With the amount of information we consume every day, it’s no wonder we prefer visuals to dense text. This is an important consideration when you’re sharing marketing plans with your team. Few people want to read through pages of facts or listen to you explain complex concepts for hours (and they probably won’t). That’s where diagrams come in.
Your audience wants something concise that delivers the information they need quickly. And they want resources they can easily reference in the future.
The best thing about diagrams is that they’re only limited by your creativity. You can use a variety of fun visuals to represent your team’s processes, strategies, and workflow. If the right diagrams don’t exist yet, use simple tools to create them from scratch.
In the meantime, here are a few diagram ideas to get you started.
Flowcharts are the perfect diagrams for illustrating any process your team follows. From writing content to managing outside requests, outlining key processes lets others know what to expect. Your team can see how different tasks fit together, and they’re less likely to overlook details.
A Kanban diagram is the virtual version of a task board. The diagram consists of columns labeled with project status categories. A typical board shows which tasks are in progress, delayed, upcoming, and finished. But of course, you can add whatever categories make sense for your team.
Kanban designs are so widely known that they’re the basis for many project management programs. When you look at the neatly organized columns, you gain an instant overview of where your project stands. Team members can move tasks to different status categories as they’re completed.
The goal of a Kanban diagram is to improve prioritization. Whenever you review the project status, your team should consider the stakes behind each task. For example, how much value do low-priority tasks bring to the project? Is your backlog getting too large? Do you need more information before moving forward on specific tasks? A daily review helps you to stay on track and maintain high productivity.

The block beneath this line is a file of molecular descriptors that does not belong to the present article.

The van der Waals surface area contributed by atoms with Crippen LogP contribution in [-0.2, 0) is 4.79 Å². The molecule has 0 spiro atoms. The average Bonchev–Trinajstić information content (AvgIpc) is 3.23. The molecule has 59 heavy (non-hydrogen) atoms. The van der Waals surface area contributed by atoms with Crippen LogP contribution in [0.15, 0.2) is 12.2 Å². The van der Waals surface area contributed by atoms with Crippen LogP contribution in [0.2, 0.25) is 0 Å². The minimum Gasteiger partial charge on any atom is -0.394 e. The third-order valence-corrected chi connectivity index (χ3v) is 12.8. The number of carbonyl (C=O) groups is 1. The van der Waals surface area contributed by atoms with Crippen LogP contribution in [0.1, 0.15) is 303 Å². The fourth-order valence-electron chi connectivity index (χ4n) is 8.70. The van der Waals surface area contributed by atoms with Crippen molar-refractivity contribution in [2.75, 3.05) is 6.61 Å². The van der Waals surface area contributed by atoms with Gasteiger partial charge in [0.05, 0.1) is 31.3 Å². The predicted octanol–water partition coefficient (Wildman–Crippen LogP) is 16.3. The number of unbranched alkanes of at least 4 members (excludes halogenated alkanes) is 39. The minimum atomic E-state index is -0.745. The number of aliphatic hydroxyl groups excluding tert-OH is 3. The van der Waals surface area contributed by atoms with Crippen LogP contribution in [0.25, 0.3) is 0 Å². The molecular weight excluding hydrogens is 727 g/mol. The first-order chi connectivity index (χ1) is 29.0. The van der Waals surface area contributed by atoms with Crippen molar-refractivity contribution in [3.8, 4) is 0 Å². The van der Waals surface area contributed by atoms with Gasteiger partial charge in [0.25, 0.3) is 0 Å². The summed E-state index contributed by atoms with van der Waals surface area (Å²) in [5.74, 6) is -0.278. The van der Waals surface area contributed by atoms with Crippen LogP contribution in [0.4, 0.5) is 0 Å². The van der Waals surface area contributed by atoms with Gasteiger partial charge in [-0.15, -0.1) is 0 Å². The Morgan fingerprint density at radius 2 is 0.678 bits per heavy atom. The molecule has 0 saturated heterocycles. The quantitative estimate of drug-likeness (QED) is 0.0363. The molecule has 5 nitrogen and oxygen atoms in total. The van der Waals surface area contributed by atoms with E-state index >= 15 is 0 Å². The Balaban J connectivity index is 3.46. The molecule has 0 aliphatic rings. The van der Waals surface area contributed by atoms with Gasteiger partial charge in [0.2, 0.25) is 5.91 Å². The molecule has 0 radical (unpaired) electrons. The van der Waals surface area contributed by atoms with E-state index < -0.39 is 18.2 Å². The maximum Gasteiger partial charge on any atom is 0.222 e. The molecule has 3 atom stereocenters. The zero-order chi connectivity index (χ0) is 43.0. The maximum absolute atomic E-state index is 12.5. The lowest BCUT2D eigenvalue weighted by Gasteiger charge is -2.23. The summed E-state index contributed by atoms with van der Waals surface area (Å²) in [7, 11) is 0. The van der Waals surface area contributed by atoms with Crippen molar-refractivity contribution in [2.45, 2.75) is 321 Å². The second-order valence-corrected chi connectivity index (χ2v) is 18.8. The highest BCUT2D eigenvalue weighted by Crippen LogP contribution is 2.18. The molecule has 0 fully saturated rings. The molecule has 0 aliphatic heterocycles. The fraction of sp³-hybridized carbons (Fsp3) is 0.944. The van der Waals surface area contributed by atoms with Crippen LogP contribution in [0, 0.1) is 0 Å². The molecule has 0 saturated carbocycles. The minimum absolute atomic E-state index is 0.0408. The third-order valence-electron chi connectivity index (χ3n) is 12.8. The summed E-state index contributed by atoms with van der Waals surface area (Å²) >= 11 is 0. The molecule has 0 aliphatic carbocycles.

Similar to a Kanban board, a retrospective chart is a prioritization tool. However, the latter takes a broad view of how you’re using your efforts. Retrospectives allow you to visualize how well your team is performing and how you want to improve.
A typical grid has labels describing what you’re currently doing and what you hope to do. For instance, your team might make a list of tasks you’re wasting time on and goals you want to prioritize more. Potential categories are endless, and they depend on the questions your team wants to answer.
Are you hunting high and low for new ideas? Mind maps are a wonderful brainstorming tool to develop out-of-the-box marketing ideas. These diagrams help to break down your strategy into more detailed initiatives.
Oftentimes, when we tease things out in a mind map, we discover trends we might never have noticed. Perhaps, there’s a gap in your strategy, or you’re missing crucial information about customers. Maybe, you’ve committed to too many tasks and need to hire a new person. Visualizing your strategy is a great way to make sure you’re prioritizing the right things.
A well-defined chain of communication is pretty important for internal purposes. Org charts help people understand the structure of your team. Not only does it show your team who is in their sphere of work, but it lets other teams know who to go to for particular requests.
In a marketing department, it’s common for content, outreach, data analytics, and budget to be handled by different people. And the bigger the company, the more people are involved in managing your marketing goals.
An org chart provides a useful reference for how to share information. This is critical when people need updates or approvals before moving forward on a project. With a glance, team members understand the roles of their colleagues. Everyone shares information more efficiently because they know who to include in their communications.
Gantt charts present the schedule you expect to follow for a campaign or initiative. They can be as detailed or broad as you’d like. The point is to convey both your timeline and your process, so all teams know what to expect.
Diagrams can do more than just illustrate what your marketing team does. They can help your team make crucial decisions. Use them to conduct a SWOT Analysis, compare and contrast options with a Venn diagram, or define your sales funnel. There’s a whole world of diagrams ready to explore if you have the right online tool to do it.
Your leadership team will appreciate your commitment to transparency, and other teams will appreciate how easy it is to find the answers they need.
This post was originally published on June 26, 2017, and updated most recently on December 14, 2021.